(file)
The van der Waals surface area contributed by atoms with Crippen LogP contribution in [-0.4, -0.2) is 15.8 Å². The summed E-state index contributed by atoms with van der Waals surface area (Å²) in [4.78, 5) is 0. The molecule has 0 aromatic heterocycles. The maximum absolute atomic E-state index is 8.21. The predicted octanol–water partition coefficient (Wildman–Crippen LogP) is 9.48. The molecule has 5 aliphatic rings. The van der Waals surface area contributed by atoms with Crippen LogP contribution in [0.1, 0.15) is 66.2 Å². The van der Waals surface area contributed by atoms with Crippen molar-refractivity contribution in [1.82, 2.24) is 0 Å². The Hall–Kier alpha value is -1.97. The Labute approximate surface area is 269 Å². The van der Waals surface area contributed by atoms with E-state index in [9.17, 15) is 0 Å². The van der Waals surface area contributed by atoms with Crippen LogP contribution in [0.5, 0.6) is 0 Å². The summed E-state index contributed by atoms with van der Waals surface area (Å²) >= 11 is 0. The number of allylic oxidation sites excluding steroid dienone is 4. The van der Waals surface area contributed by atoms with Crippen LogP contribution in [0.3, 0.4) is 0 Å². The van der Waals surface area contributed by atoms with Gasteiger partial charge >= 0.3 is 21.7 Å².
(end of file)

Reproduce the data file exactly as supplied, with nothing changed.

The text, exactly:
The van der Waals surface area contributed by atoms with Crippen LogP contribution in [-0.4, -0.2) is 15.8 Å². The summed E-state index contributed by atoms with van der Waals surface area (Å²) in [4.78, 5) is 0. The molecule has 0 aromatic heterocycles. The maximum absolute atomic E-state index is 8.21. The predicted octanol–water partition coefficient (Wildman–Crippen LogP) is 9.48. The molecule has 5 aliphatic rings. The van der Waals surface area contributed by atoms with Crippen LogP contribution in [0.1, 0.15) is 66.2 Å². The van der Waals surface area contributed by atoms with Crippen molar-refractivity contribution in [1.82, 2.24) is 0 Å². The Hall–Kier alpha value is -1.97. The Labute approximate surface area is 269 Å². The van der Waals surface area contributed by atoms with E-state index in [9.17, 15) is 0 Å². The van der Waals surface area contributed by atoms with Crippen LogP contribution in [0.5, 0.6) is 0 Å². The summed E-state index contributed by atoms with van der Waals surface area (Å²) >= 11 is 0. The number of allylic oxidation sites excluding steroid dienone is 4. The van der Waals surface area contributed by atoms with Crippen LogP contribution in [0.3, 0.4) is 0 Å². The van der Waals surface area contributed by atoms with Gasteiger partial charge >= 0.3 is 21.7 Å².